US shifts its role in Mideast peace
It will shun high-profile diplomacy, playing facilitator instead of enforcer.
When Israeli and Palestinian leaders announced plans for a cessation of hostilities against each other Tuesday, there was no high US official in sight prodding the two sides along.
That's just the way the White House wanted it.
Maintaining some of the deep skepticism over high-profile US involvement that marked its first-term vision of the Israeli-Palestinian conflict, the Bush administration is pursuing a new tack in what all sides agree is a moment of opportunity.
The US will step up its engagement with the Palestinians while reminding Israel of the "hard choices" it faces on the road to peace - two things Secretary of State Condoleezza Rice did on her brief stop in the region this week. But in doing so, the US will act more as the facilitator than the enforcer.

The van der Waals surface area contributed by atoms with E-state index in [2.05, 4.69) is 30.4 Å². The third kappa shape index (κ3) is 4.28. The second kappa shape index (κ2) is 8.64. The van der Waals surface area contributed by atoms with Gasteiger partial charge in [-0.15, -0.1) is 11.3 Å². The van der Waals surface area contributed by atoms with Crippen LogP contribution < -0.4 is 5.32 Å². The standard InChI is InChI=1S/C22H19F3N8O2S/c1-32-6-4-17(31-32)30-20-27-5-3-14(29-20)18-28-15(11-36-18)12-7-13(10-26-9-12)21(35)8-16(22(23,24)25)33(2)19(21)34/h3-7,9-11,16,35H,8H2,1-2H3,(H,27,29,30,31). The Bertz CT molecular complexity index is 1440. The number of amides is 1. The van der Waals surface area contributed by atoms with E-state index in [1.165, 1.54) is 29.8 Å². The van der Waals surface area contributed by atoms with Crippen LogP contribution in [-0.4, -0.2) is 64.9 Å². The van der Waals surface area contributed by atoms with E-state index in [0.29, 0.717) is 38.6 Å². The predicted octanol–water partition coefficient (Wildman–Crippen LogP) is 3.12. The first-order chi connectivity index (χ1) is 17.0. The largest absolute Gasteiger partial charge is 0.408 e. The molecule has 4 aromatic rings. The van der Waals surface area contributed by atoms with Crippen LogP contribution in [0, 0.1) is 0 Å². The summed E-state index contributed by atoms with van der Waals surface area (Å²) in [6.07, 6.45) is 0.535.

Extending a bit of President Bush's "ownership" philosophy to the conflict, the US is now going on the assumption that real progress in what is still a very complex and dangerous process won't be made until the two sides make the steps forward on their own.
"The administration has become firmly convinced that only if the two sides hammer out agreements between themselves is any agreement going to be able to be sold to the two peoples," says Patrick Clawson, deputy director of the Washington Institute for Near East Policy. "Secretary of State Rice feels very comfortable with the idea that the US should provide every support to the two sides in the negotiations, but that the negotiations really have to be between the two sides if they are going to stick."